Scopes and Closures

Like in other programming languages, variable scope in JavaScript is not created by blocks, instead its created from functions.
Ex:
var x = 1;
if(x === 1) {
var y = 'one';
}
console.log(x);
console.log(y); // prints 'one' as the scope is not block based

For the most part, scopes in JS are created via functions
var x = 1;
function assignValue() {
if(x === 1) {
var y = 'one';
}
}
console.log(x);
console.log(y); // will throw runtime error

Note *** variables ‘x’ from outer scope can be used inside function but not vice versa as in case of ‘y’

Global variables in JS are evil especially from browser perspective because we load everything at once and we dont know if our global variable names are conflicting with others from different libraries. For this reason we put our logic in a function expression and invoke that function but again the problem could be same if some 3rd party library has same global function. Hence we go for IIFE – Immediately Invoked Function Expression
(function () {
var a = 10;
var b = 20;
console.log(a+b);
})();
With IIFEs global namespace is not polluted.

Without declaring and defining a variable, if we try to use it we get and error.
By declaring and without defining a variable we get ‘undefined’

If we declare a variable, we can do both read and write operations fine, but if dont declare a variable then we can do write operation alone (and not read operation)
var x;
x = 10; // write operation
console.log(x); // read operation

console.log(y); // leads to runtime error as we cannot read before declaring
z = 10; // is fine as we can write without declaring a variable

The Window Object
Whenever we declare a variable outside a function then that variable becomes global. All the global variables and functions are wrapped inside a GLOBAL/ROOT object. This global object name depends on which runtime we are using for running JS.
If its the browser then the Global Object name is ‘window’.
If its node, then its called ‘global’

Scopes can be hierarchical: Variables declared inside a function (INNER VARS) can access variables declared outside the function (OUTER VARS)

Introduction to Functions

Functions cannot be overloaded in JS: Function defined with n arguments can be passed with n args where extra args will be ignored.

function foo() {
return "Hello World";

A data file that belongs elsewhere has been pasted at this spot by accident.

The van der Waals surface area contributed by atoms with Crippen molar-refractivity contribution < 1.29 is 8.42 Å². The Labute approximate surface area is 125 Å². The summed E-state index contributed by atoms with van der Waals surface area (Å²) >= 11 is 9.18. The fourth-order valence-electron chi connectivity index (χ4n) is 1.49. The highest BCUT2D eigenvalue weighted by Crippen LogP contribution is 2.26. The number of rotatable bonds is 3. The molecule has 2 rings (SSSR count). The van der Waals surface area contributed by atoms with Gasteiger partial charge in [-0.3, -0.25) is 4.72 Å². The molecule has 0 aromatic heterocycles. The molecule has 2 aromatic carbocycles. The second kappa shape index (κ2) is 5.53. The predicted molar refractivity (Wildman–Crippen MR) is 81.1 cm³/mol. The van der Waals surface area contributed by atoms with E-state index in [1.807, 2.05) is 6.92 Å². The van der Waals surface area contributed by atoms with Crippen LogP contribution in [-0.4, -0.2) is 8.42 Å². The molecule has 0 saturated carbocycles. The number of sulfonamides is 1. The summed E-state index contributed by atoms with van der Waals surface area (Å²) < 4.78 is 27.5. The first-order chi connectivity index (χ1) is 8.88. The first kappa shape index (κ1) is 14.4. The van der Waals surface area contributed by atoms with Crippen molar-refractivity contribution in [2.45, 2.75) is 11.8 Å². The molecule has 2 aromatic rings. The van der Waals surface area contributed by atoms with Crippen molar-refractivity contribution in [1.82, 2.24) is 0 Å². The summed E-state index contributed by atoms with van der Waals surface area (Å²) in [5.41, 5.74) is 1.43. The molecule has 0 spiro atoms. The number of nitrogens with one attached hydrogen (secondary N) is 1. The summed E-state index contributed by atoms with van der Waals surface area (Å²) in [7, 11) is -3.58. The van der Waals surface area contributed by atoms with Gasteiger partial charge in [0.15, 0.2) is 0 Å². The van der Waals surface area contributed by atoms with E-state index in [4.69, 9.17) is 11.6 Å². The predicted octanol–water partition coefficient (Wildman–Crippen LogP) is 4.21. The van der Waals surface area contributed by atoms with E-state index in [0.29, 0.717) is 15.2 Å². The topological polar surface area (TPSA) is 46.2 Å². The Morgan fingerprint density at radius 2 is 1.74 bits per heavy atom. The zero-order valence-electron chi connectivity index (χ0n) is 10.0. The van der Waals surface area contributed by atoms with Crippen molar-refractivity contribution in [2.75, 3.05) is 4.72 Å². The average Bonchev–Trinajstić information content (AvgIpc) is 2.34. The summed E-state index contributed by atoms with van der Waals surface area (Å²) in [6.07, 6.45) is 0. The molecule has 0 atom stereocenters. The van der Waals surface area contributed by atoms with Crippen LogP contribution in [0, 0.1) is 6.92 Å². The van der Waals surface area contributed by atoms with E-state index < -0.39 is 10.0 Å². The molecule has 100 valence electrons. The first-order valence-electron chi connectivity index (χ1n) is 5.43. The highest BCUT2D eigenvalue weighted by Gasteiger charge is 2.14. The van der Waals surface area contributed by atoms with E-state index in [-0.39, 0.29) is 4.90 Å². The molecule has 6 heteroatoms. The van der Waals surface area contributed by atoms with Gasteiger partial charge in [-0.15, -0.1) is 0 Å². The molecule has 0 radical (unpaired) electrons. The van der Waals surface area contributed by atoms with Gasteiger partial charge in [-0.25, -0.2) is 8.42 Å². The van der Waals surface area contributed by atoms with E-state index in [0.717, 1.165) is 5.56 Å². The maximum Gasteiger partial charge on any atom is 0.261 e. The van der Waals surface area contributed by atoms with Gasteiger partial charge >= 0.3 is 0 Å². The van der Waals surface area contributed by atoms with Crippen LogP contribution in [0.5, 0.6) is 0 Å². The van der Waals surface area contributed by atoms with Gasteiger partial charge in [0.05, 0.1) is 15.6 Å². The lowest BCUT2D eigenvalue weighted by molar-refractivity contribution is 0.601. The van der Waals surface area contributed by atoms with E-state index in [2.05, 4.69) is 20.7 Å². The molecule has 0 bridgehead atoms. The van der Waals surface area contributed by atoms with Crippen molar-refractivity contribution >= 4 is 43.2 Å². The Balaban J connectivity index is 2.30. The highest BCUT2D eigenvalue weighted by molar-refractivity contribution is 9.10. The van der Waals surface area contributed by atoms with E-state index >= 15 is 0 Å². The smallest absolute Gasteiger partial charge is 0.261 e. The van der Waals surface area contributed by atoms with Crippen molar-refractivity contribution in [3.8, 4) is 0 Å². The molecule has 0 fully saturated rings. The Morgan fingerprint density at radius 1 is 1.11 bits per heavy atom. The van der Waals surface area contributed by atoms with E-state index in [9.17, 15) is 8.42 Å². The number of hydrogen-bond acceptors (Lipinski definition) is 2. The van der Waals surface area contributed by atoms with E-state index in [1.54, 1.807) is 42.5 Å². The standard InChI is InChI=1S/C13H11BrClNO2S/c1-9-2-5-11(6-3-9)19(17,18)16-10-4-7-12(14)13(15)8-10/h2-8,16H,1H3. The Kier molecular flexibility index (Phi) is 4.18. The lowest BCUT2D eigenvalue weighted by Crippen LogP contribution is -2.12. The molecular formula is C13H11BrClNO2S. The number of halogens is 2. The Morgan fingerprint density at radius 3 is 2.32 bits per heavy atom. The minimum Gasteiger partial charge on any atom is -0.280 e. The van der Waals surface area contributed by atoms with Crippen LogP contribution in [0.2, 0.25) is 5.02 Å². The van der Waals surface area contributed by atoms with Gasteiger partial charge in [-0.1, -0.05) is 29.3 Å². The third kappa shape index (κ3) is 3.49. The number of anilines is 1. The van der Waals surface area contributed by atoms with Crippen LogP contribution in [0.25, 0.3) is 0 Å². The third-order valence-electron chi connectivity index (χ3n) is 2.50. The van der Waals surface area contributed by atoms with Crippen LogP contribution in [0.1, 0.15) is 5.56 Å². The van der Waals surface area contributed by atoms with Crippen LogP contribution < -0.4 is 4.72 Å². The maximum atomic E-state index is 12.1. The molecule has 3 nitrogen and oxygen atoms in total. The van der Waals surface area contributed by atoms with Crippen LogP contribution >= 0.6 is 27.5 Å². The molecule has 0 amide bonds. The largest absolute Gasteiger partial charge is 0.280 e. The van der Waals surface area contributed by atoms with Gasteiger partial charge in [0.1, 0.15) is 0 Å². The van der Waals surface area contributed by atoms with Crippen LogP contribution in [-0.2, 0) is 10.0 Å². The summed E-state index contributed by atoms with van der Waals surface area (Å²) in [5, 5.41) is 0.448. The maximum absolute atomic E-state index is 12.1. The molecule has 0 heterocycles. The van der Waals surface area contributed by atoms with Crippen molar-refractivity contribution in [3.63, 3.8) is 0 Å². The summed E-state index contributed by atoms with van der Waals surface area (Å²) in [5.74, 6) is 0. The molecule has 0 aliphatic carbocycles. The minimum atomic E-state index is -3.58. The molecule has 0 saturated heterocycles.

}
foo();

Functions can be created as

  1. Function Expression
  2. Anonymous Function Expression
  3. Functions as arguments
  4. Functions on objects

1. Function Expression
Functions as values (FIRST CLASS CITIZENS)
var myFunc = function foo() {
return "Hello World";
}
myFunc();

2. Anonymous Function Expression
In the below expression function name is not required as we call with assigned variable anyways which is aka AFE
var myFunc = function() {
return "Hello World";
}
myFunc();

3. Functions as Arguments
var myFunc = function() {
return "Hello World";
}
var executorFunc = function(fn) {
fn();
}
executorFunc(myFunc);

4. Functions on Objects
var myObj = {
"prop1": true
}
myObj.myFunc = function() {
console.log("Hello World");
}
console.log(myObj);
myObj.myFunc();

Default Function Arguments
‘arguments’: is an indexed object with list of arguments passed to method
‘this’: Understanding ‘this’ keyword in JS
var person = {
"firstName": "Niranjan",
"lastName": "Tallapalli",
"getFullName": function() {
console.log(person.firstName + ' ' + person.lastName);
}
}

person.getFullName(); // would work fine BUT
// imagine this scenario
var person2 = person; // object address is copied
person = {};
person2.getFullName(); // this would have person reference which is empty hence results in “undefined undefined”
// instead refer to the object on which getFullName is invoked which is done via “this” keyword

Note: *** Functions are objects behind the scenes in JS ***

Array functions
myArr.push(element); // will add element at the end of an array
myArr.pop(); // will remove last element from array
myArr.shift(); // removes element from beginning of array
myArr.unshift(element); // push element at the beginning of array
myArr.forEach(function(item, index, arr) {
console.log(item +' '+index);
})

Arrays and Wrapper Objects in JavaScript

Arrays
Every array in JS behind the scenes is an Object which means array element can be accessed with index as an integer and also as a string
myArr[0] is same as myArr["0"]

As arrays are objects, can we use DOT NOTATION here? No because the property name is a number which is invalid identifier

If array is an object then how does myArray[0] works? Its because JS does Type Coercion behind the scenes and converts number to string.

Since array indexes are just property names in an object, we can assign element to any index, say

myArr[100] = "xyz";
*** myArr.length -> gives 101 because its actually not the length of an array rather its equal to (max_index + 1)
var myArr = ["hello", "how", "are"];
console.log(myArr.length);
myArr[20] = "you";
console.log(myArr.length);

If you try to access a index which is not defined then you get value ‘undefined’ rather than ArrayIndexOutOfBoundsException like in Java
var myArr = [100, 200];
console.log(myArr[0] +';'+ myArr[1] +';'+ myArr[2]);

Note: Additional elements in array can be added dynamically

Wrapper Objects in JS
By default when we create a variables, they are created as primitives but when we use DOT NOTATION on primitive, JS converts primitive into its corresponding wrapper object and performs the DOT OPERATION and then discards the object.
var value = "Hello World";
value.length; // here value primitive is converted into wrapper string object and then performs length
typeof value; // shows "string" which is a primitive

Similar wrappers are available for Number, Boolean and also Symbol(in ES6)

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